Monday, 19 March 2012


We teased her relentlessly, this little girl. She was more of a toy than anything else and it was so easy to find things to say that would make her squirm.

That was the best part.

She was our unwitting entertainment. Or perhaps that's what she enjoyed too.

Not that we laughed at her expense, but that she was being treated in a way that she'd never experienced--like everyone else.

A wise professor told me this story:
A young man, wheelchair-bound, was constantly given special preference for his inability to function the way normal people did. He was different and everybody, even his friends, treated him differently. Until one time, he got mad, so mad that he yelled, "Why do you never tease me like you tease everyone else?" True, he could never walk the way everyone else did, or move the way everyone else did. On the outside, he was clearly different, but inside he was just like everyone else--a teenager who wanted to fit in.
As an epilogue he said that the moment they realised he was up for the typical practical jokes they played on each other they did the one thing they could do to him but could not do to anyone else: trapped him on top of the teacher's desk, wheelchair and all.

And that's what we did to her. Treated her like everyone else.

Her gift was different. And I dare to call it a gift because it is what made her the little girl we knew. She wasn't physically barred from doing things in fact she move listlessly any time she wasn't set to a task. It was a part of her gift, that. An extreme ability to focus and concentrate so completely on something that the universe disappears in an instant.

Her other gift was pure, unbridled, child-like innocence.

No, she wasn't truly a child. But she may as well have been.

We used to tell her how fortunate she was to have become friends with us, a naughty, sometimes rather unruly bunch, but honest. One does not need to be good to be honest. One simply has to be. As she was lucky to have us because we would feed her the most ridiculous lies and she would believe us.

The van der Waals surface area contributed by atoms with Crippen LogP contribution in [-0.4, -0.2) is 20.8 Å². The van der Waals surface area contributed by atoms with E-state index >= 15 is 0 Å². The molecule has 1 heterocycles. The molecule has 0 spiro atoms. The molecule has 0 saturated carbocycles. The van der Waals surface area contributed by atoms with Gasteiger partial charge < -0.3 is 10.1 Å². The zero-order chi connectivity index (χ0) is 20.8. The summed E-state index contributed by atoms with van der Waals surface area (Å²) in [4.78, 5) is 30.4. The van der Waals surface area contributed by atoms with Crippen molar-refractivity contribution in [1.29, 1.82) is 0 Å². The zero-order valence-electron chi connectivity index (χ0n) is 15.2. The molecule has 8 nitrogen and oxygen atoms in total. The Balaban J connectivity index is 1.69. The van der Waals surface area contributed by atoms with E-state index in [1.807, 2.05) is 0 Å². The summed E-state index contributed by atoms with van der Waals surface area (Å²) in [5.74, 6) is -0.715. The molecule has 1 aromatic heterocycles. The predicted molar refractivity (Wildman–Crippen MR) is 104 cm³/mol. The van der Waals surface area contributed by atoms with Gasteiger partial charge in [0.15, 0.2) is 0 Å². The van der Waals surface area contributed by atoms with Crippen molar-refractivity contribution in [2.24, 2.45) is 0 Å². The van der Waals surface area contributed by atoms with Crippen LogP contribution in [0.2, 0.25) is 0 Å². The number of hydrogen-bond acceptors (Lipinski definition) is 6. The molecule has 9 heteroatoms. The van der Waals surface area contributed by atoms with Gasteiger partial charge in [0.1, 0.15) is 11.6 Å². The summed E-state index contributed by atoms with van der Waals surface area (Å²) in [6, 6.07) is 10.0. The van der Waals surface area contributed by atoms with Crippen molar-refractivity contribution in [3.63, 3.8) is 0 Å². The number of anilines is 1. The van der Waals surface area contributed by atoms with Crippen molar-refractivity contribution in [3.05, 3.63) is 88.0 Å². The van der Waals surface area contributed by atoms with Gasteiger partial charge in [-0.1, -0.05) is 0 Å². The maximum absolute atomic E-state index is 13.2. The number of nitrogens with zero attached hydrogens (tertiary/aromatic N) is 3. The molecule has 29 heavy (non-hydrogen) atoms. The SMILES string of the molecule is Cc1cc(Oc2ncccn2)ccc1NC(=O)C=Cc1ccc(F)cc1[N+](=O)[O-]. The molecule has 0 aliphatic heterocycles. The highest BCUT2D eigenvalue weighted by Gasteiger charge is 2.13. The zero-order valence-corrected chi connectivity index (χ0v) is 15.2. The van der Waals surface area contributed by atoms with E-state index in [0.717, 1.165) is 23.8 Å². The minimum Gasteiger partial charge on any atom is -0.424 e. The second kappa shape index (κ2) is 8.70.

We told her "This is how we will train you to think for yourself." One of us would tell the truth. The rest would lie. She knew we would never hurt her and she allowed us to train her. Break through her inability to discern truth from fiction. Break her until she learned to fight back.

We are often taught that once we go out in the world, we go out in the world whole but this is misleading. There will always be that one key piece that is missing and that is the final choice one has to make.

To obey or not to obey.

To learn to listen and follow the voice of one infinitely wiser, or listen and follow our own voice. Our own vice.

It is a difficult road to travel, the first one. Frost called it "the road less travelled." It isn't just about a fork in the road. There are countless less-travelled roads and more often than not, we have to make the trek alone.

When you see a path that has been used before, usually it's more attractive. You know you won't be lonely because others have gone down that route before. Exploring a new path can be terribly lonely and you never know what you might find along the way. There will be no one to warn you of possible dangers and there's no guarantee that someone will come along and find you if you get into trouble.

But if you listen, there will always be a voice telling you what you need to know.

We are, each of us, fortunate to have been granted partners to start the exploration with. But the time for hand-holding has long passed.

We must each find our way now and listen. Very carefully listen and learn to choose which voice is telling the truth. There are so many voices that will whisper different things. But only one that can be trusted.

There is a little girl going alone on her way. She stopped at the fork in the road and saw the shining lights of a distant town.

Cold and lonely, she happily ran towards the lights and true enough, she found warmth there and comfort. But there was always something missing and she had no idea what.

She still hasn't heard the voice of the one person who had gone before her.

Her father keeps calling but she doesn't hear. She can't. Because to heed his voice meant to leave the pretty lights, the warmth, the comfort. To heed his voice meant to be cold and lonely again.

He's been keeping the porch light on for her. All this time it has been glowing brightly if she would just take the time to look. It shines brighter than the lights that have so amused her.

There is a little girl. She shared the story of how cranes are supposed to be good luck. She folded little pieces of paper throughout her life, making all kinds of different things but the cranes stayed with her.

A sign of love.

A sign of life.

A sign of hope.

There is a little girl who filled a jar with cranes. One thousand cranes, they say, can grant your deepest, innermost desire. She traded the cranes for a single wish: the chance to be normal.

There is a little girl who followed her father's voice well into the wood, past it, and began wandering the fields. Wandering until she found the lights.

There is a little girl who is lost and hasn't found her way home.

There is a little girl whose father is waiting. He calls her name every day and every night. And he waits for her to answer.

He is still waiting.

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